The following represent some of the most common testing requirements for the home.

Total Coliforms (Bacteria)

If members of your family have been having frequent ear and eye infections, diarrhea, urinary tract infections or skin diseases and you have your own water supply, you may need to have it tested for Total Coliforms (bacteria), according to Dr. Donald A. Hendrickson, Ph.D., microbiologist. “Total Coliform bacteria are the most frequently encountered contaminants found in most water supplies,” says Dr. Hendrickson, HML, Inc., President.

“I recommend that individual water supplies be tested for Total Coliforms at least once a year. However, testing for these bacteria should be performed more frequently during periods of excessive rainfall or when there is flooding.”

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Arsenic Testing

You can’t taste or smell arsenic in drinking water, but it could be present and at high enough levels to hurt you! Arsenic in excess of 0.05 mg/l may cause loss of energy and fatigue, stomach pain, nausea, vomiting, and watery or bloody diarrhea, thickening and discoloration of the skin, which could lead to skin cancers, and numbness in the hands and feet. Some people may be affected by lower levels of arsenic than others such as young children, the elderly, people with long-term illnesses and unborn babies.

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Lead Testing

Nearly 1 in 5 Americans drink tap water containing excess levels of highly toxic lead. This heavy metal could be in your drinking water or the paint in your home. In children, high lead concentrations can cause hearing loss, inability to concentrate, hyperactivity, and reduced IQ’s. It also may be a major cause of hypertension, brain and kidney damage, and stroke and heart attacks for middle aged men. Pregnant women may experience increased blood pressure, early delivery, low birth weight babies and minor birth defects. Home plumbing is the most common source of lead in drinking water. However, as water passes through the pipes of a distribution system from the treatment plant to your house and then through you household plumbing, it can dissolve minute amounts of metals present in the piping. Water that touches lead pipes, lead-containing solder in home plumbing or even brass fittings can slowly dissolve lead from the plumbing into the tap water. Lead in tap water is most often a problem in very old or very new houses.

Who gets lead poisoning? (source-U.S. Department of HUD)

  • Lives in an older home (built/constructed before 1978, and even more so before 1960).
  • Does not eat regular meals (an empty stomach accepts lead more easily).
  • Does not eat enough foods with iron or calcium.
  • Has parents who work in lead-related jobs.
  • Has played in the same places as brothers, sisters, and friends who have been lead poisoned (Lead poisoning cannot be spread from person to person. It comes from contact with lead).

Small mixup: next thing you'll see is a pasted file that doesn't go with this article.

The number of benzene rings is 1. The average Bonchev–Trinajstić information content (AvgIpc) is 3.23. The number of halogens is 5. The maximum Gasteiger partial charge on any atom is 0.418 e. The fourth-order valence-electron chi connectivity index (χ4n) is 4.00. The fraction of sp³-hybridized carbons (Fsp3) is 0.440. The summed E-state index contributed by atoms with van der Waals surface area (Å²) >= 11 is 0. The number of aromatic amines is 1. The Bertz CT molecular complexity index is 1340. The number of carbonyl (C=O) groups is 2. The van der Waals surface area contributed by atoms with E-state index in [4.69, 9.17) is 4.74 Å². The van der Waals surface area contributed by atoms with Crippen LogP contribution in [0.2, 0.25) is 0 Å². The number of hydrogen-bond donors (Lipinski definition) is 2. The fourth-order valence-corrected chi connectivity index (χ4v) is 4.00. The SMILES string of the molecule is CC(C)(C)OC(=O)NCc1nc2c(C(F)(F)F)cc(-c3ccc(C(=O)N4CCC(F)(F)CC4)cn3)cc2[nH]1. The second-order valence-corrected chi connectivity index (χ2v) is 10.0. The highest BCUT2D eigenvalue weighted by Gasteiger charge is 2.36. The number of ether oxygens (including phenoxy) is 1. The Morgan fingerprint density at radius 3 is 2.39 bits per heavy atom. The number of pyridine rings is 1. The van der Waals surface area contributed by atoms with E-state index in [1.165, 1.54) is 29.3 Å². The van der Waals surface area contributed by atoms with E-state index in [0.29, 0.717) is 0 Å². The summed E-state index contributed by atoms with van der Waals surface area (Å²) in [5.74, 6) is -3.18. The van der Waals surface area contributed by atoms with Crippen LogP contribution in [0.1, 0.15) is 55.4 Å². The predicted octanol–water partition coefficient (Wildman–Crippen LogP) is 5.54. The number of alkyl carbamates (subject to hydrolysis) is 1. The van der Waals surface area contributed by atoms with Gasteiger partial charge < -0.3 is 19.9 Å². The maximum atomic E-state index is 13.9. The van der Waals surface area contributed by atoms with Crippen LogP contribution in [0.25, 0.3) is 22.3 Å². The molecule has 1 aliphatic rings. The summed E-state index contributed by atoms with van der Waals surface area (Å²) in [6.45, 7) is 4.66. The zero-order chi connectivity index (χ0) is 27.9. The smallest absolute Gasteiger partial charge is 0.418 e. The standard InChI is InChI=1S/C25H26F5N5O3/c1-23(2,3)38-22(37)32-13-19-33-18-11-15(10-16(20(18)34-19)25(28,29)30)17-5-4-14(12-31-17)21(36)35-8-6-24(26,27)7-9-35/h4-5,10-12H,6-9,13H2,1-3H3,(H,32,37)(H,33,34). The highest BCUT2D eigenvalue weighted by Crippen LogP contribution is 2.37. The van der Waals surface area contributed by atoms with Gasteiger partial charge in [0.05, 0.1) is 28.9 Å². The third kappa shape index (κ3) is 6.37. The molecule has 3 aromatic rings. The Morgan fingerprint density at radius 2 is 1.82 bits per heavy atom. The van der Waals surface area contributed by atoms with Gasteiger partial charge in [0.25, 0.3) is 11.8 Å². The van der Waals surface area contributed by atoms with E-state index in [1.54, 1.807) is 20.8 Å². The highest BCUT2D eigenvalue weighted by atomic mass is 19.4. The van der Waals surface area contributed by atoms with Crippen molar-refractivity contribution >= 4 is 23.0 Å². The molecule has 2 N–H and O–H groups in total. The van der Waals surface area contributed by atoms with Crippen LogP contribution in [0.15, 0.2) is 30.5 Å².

Where does lead come from? (source-U.S. Department of HUD)

  • Moving parts of windows and doors that can make lead dust and chips.
  • Lead-based paint on windows, doors, wood trim, walls and cabinets in kitchens and bathrooms, on porches, stairs, railings, fire escapes and lamp posts.
  • Soil next to exterior of buildings that have been painted with lead-based paint and leaded gasoline dust in soil near busy streets.
  • Drinking water. (Pipes and solder)
  • Parents who may bring lead dust home from work on skin, clothes, and hair.
  • Colored newsprint and car batteries
  • Highly glazed pottery and cookware from other countries.
  • Removing old paint when refinishing furniture.

The importance of testing for Lead in our drinking water came to light with the 2016 crisis in Flint, Michigan.  HML can analyze these levels to make sure you are within a safe threshold.

Nitrate Testing

Do you have a baby or a young child and your own water supply? Then you should test your drinking water for nitrates to avoid methemoglobinemia, or “blue baby syndrome.” This results in oxygen deprivation which may be harmful to the developing nervous system of young children or cause death by suffocation. There also is concern that long-term exposure to nitrates in drinking water may cause the development of cancer in adults as well. Infants are at high risk because:

  1. The relatively low acidity (high pH) of an infant’s stomach is an excellent environment for bacteria that convert nitrate to nitrite.
  2. An infant’s intake of fluids is very high in relation to its body weight.
  3. Fetal hemoglobin, the predominant form of hemoglobin in an infant’s blood up to about three months of age, is more rapidly oxidized by nitrite than adult hemoglobin.
  4. The reducing enzyme systems that change methemoglobin back into hemoglobin are not completely developed in infants.

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